Clayton Kershaw's 200th win with Dodgers should remind everyone how underpaid he is
By Jason Reed
Clayton Kershaw secured the 200th win of his career Tuesday night against the New York Mets and it was an absolute masterclass from the left-handed pitcher. Kershaw spun seven scoreless innings, throwing over 100 pitches in the process, with nine strikeouts and only three hits allowed.
There is no question LA fans love and appreciate Kershaw, as he's the best player of this generation and arguably the greatest Dodger of all time. He has been the one constant during this decade-long run and put together one of the best prime stretches in MLB history.
Kershaw is no longer in that prime stretch, however, which has caused him become undervalued by the rest of the league and baseball fans in the process. Kershaw might not be a Cy Young finalist anymore (hey, maybe this year!), but when you compare him to his peers, it's staggering how much he's earning and how he's perceived.
Dodgers' Clayton Kershaw makes way less than his peers. How?!
Granted, Kershaw doesn't have much leverage when he himself has admitted there are only two teams he would play for at this point in his career (Dodgers and Texas Rangers), so it is not like his free-agent market has been bustling the last few years.
Because of that, Kershaw keeps signing one-year deals with the Dodgers that come in at a reasonable price. In 2023, the future Hall of Famer is making $20 million. That's pennies compared to what other veteran starters in the league are making.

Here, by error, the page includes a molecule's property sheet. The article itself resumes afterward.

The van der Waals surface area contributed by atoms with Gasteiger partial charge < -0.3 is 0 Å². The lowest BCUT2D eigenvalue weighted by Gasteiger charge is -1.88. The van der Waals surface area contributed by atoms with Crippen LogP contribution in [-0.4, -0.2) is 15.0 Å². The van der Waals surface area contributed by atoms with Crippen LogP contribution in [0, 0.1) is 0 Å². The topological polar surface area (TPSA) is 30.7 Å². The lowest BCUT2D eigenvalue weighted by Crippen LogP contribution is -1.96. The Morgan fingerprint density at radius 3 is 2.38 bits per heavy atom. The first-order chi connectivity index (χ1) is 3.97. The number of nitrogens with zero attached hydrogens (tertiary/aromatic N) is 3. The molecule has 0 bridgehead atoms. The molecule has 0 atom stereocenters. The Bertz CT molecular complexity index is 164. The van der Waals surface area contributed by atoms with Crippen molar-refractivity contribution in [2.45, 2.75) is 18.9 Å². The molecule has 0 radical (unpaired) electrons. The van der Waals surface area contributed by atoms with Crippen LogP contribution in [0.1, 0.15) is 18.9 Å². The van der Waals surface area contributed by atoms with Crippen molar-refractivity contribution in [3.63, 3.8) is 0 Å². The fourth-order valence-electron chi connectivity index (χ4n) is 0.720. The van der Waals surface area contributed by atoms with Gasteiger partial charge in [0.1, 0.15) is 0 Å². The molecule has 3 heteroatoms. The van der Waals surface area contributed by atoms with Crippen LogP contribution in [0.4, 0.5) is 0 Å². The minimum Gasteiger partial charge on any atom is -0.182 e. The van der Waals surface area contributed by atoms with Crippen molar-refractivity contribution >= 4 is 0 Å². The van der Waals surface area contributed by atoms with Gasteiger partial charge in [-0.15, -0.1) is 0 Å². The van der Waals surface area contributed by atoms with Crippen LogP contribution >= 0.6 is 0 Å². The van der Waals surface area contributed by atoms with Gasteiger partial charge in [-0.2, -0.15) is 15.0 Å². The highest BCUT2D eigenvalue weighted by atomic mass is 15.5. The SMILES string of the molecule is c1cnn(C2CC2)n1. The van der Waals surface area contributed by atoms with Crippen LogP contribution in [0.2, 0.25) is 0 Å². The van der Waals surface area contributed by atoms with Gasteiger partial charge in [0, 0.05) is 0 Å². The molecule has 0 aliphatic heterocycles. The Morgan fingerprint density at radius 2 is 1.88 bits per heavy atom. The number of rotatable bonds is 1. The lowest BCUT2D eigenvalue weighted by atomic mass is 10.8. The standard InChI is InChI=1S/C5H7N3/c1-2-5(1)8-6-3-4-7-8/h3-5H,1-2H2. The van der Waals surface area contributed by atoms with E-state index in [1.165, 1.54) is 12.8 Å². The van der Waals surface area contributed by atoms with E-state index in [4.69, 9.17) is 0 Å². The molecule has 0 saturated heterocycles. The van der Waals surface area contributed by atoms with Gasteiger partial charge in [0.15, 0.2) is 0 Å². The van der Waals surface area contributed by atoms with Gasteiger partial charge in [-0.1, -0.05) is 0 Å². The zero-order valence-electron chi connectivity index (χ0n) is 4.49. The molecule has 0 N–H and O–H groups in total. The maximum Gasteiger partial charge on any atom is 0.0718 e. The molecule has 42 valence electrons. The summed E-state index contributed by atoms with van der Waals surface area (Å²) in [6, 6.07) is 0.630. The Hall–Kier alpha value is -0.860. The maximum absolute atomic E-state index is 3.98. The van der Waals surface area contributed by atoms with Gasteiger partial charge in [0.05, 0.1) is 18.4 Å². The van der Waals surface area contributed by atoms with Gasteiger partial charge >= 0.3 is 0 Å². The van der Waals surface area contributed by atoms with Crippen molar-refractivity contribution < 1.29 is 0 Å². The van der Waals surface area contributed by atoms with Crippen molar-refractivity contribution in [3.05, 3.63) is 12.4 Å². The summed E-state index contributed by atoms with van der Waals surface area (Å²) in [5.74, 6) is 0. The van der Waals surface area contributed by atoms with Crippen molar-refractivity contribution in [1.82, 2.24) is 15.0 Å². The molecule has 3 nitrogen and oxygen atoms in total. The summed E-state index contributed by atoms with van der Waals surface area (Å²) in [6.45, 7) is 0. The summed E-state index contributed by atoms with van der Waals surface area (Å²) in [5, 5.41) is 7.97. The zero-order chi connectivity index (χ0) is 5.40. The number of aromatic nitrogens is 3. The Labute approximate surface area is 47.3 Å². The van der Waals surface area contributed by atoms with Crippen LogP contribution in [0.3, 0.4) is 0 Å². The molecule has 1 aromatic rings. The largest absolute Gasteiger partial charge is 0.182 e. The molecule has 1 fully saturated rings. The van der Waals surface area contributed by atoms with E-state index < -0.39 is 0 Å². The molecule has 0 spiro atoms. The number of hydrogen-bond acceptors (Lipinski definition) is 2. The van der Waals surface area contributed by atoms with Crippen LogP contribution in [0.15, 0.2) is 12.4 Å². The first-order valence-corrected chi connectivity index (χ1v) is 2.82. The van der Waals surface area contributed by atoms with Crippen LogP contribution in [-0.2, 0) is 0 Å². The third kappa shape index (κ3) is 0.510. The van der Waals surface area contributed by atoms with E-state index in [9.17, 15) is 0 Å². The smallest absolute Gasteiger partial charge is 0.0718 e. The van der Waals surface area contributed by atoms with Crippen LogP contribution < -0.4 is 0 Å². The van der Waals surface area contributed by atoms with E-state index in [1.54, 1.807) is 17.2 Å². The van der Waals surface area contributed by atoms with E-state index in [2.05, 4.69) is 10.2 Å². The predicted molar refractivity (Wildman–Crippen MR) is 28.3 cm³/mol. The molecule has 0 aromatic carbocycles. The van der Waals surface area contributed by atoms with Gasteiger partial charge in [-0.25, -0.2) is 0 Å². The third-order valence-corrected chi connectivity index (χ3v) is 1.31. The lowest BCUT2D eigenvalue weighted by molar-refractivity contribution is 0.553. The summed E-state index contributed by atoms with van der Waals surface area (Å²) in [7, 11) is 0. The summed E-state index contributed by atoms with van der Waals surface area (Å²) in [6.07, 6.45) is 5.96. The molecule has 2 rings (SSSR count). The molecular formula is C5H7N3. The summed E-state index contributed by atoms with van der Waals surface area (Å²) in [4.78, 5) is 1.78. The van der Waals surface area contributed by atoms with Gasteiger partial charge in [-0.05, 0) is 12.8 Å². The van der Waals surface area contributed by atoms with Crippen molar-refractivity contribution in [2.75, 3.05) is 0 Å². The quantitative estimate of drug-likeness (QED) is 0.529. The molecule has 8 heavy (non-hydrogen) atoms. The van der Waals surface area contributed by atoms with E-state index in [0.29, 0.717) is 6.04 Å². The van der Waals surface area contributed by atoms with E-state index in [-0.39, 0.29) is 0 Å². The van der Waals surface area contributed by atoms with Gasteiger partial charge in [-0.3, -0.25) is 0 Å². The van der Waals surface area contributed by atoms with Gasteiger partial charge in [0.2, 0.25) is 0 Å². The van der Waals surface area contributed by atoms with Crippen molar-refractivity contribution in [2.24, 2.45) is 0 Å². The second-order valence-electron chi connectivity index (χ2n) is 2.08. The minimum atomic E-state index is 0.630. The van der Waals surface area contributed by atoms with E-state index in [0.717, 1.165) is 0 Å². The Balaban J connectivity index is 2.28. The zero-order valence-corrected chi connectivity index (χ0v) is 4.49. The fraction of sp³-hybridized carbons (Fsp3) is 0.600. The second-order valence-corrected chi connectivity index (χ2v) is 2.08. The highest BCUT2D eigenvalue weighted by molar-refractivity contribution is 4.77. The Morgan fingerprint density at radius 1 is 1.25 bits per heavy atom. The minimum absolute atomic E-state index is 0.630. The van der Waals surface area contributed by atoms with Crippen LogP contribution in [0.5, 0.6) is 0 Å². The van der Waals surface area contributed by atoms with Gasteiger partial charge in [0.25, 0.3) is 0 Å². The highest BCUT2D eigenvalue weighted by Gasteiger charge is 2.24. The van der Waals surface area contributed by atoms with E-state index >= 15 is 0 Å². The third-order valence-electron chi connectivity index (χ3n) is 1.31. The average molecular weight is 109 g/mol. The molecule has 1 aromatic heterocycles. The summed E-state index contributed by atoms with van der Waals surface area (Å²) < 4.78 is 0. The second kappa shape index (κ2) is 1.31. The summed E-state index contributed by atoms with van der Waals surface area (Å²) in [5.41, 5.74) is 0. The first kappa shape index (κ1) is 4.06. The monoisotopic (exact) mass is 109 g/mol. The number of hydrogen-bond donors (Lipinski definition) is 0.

Justin Verlander signed a two-year deal that pays him $43.3 million per year this past offseason. The year before that, Max Scherzer signed a three-year deal that also pays him $43.3 million. Both guys are older than Kershaw and, while they still pitched well before their deals, are much more of a threat to regress.
Perhaps the most egregious contract handed out in comparison was the one the Rangers gave Jacob deGrom, who hasn't thrown 100 innings in a season since 2019. He signed a five-year, $185 million contract with Texas this winter.
Ask any MLB fan on the street and they would tell you that deGrom is several years younger than Kershaw. That seems to be the perception as Kershaw has been in the league much longer than deGrom. That's not the case at all, though. Kershaw is exactly three months older than deGrom. Three. Months.
For some reason, the deGroms, Verlanders and Scherzers of the world continued to get praised while Kershaw somehow falls under the radar. Kershaw finished the 2022 season with a 2.28 ERA, 0.94 WHIP and an ERA+ of 182. Sure, he only pitched 126.1 innings, but he had a better ERA+ than Scherzer and Verlander last season — the latter of whom won the American League Cy Young.
And yet again, Kershaw remains the elite constant that these other pitchers strive towards. The Dodgers legend has a 2.52 ERA through four starts this season with a National League-leading 25 innings pitched.
Scherzer sports a 4.41 ERA in 16.1 innings pitched. deGrom has a 3.48 ERA in 20.2 innings pitched. Verlander has not even pitched yet and noticeably struggled with his control in spring training. So tell us, who's the best of this generation?